Intertrochanteric hip fractures are among the most common fractures affecting the elderly, and are primarily treated via internal fixation with intramedullary fixation. However, owing to the relatively significant failure rates of internal fixation and the advantages of arthroplasty, certain surgeons conduct primary hip arthroplasty for the treatment of unstable intertrochanteric hip fractures and achieve positive outcomes [14,15,16]. Nie et al. [17] conducted a meta-analysis comparing intramedullary fixation and arthroplasty as approaches to the treatment of intertrochanteric hip fractures in the elderly, and they found that arthroplasty was associated with lower rates of reoperation and implant-associated complications. However, intramedullary fixation was associated with reduced blood loss, lower transfusion requirements, shorter operative duration, higher Harris hip scores, and lower 1-year mortality rates.

Given the special circumstances associated with the present case, the internal fixation for treatment of intertrochanteric fractures could not relieve the symptoms caused by Crowe IV DDH.Total hip arthroplasty could be a better choice for this patient and it was not difficult to deal with the intertrochanteric fracture at the same time. Subtrochanteric shortening osteotomy was a safe way to correct the deformity of femur and facilitate reduction.The modular S-rom stem could provide secure fixation and stability for load bearing early. The patient did not suffer from any severe intraoperative or postoperative complications, and follow-up conducted at 10 months post-surgery indicated that his pain had been relieved and that his hip function was acceptable. The patient was satisfied with the treatment and is still undergoing regular follow-up. Overall, this case report is intended to provide orthopedic surgeons with an option to treat Crowe IV DDH combined with intertrochanteric fracture.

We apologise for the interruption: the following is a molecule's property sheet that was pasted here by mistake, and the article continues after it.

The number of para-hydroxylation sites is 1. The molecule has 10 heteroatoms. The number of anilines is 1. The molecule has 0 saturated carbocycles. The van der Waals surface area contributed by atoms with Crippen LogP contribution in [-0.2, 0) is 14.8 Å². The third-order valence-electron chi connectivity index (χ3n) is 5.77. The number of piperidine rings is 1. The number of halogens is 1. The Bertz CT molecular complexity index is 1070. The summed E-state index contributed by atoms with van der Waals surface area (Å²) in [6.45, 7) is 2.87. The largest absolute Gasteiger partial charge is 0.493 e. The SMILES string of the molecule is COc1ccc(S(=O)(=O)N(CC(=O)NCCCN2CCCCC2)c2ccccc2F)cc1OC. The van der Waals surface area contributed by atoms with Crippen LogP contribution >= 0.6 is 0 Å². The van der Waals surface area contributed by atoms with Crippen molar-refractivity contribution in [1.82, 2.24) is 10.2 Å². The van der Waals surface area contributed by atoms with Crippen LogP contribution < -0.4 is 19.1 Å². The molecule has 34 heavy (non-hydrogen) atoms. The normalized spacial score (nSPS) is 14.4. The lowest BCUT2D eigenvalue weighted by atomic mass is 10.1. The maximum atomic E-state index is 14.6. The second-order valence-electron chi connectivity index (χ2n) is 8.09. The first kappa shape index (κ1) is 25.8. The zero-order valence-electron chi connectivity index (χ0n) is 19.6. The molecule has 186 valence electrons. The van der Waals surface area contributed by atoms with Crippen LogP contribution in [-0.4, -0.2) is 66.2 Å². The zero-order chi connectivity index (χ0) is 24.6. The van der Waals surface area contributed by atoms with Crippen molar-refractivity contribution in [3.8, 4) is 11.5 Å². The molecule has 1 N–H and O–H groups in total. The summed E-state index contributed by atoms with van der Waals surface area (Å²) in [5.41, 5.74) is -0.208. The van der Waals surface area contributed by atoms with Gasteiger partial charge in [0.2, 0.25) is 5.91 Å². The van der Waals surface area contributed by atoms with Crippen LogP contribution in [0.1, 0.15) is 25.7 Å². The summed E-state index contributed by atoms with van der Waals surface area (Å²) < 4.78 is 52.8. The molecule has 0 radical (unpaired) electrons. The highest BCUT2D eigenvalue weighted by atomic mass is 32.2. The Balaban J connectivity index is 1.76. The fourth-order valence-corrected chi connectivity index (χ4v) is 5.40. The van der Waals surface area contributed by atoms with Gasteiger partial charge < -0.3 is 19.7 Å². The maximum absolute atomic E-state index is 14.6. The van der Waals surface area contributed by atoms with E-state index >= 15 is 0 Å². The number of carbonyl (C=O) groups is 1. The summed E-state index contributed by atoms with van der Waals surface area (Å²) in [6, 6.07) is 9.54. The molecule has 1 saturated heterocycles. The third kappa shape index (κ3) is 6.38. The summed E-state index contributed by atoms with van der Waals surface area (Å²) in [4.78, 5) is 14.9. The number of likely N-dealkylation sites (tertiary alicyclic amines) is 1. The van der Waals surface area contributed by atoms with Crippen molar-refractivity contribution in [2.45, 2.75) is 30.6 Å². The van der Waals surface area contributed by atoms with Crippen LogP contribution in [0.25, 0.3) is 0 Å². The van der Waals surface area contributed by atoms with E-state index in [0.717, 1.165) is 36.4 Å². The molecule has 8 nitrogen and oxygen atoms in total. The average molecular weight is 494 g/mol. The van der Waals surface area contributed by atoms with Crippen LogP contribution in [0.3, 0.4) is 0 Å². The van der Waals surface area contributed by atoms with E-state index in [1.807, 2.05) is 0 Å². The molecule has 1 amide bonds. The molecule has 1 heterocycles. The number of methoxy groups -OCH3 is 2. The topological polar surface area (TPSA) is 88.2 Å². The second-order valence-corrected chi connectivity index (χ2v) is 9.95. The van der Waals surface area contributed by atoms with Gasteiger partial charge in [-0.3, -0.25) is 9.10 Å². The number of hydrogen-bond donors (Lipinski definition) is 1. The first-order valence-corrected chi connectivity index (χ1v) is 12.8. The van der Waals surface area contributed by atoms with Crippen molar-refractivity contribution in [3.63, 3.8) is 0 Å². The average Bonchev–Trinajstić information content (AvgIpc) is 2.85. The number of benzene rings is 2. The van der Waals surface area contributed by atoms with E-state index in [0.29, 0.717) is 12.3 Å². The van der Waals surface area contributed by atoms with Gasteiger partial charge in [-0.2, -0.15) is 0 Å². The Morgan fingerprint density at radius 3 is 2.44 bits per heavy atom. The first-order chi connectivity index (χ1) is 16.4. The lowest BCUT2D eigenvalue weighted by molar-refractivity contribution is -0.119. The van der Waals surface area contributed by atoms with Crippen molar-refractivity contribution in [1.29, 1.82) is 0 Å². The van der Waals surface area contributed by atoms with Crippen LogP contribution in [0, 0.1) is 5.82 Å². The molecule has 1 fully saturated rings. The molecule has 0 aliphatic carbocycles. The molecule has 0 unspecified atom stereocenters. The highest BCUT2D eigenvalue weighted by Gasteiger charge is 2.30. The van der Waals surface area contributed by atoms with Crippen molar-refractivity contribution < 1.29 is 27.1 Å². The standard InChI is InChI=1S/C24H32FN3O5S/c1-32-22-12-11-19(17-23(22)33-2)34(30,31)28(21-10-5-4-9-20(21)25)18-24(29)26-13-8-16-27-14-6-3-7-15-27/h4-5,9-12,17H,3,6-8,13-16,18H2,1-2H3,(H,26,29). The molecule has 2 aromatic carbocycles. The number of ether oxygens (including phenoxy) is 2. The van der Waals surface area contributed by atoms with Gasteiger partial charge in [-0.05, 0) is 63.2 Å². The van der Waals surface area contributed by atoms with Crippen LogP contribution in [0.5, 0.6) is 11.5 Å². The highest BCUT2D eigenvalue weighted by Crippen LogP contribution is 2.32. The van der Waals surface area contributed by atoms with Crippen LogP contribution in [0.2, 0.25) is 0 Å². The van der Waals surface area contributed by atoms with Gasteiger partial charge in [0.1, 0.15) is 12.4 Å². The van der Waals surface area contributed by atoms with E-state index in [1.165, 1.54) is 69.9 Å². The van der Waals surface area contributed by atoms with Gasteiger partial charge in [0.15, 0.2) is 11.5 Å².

Availability of data and materials

All data are included in the section of Case Presentation and are available from the corresponding author on reasonable request.



Developmental dysplasia of the hip


Total hip arthroplasty


Leg length discrepancy


Visual analog scale


Modified Harris hip score


Periacetabular osteotomy


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This work was funded by the Kuanren Talents Program of the Second Affiliated Hospital of Chongqing Medical University to Mao Nie.

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WC, YM, HM and MN performed the surgery. HM collected and interpreted the patient’s clinical data.WC and MN drafted the manuscript. MN contributed to the revision. All authors read and approved the final manuscript.

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Correspondence to Mao Nie.

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Written informed consent was obtained from the patient for publication of this case report and any accompanying images. A copy of the written consent is available for review.

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Chen, W., Ma, Y., Ma, H. et al. Total hip arthroplasty for Crowe type IV developmental dysplasia of the hip combined with intertrochanteric fracture: a case report and literature review. BMC Surg 20, 278 (2020).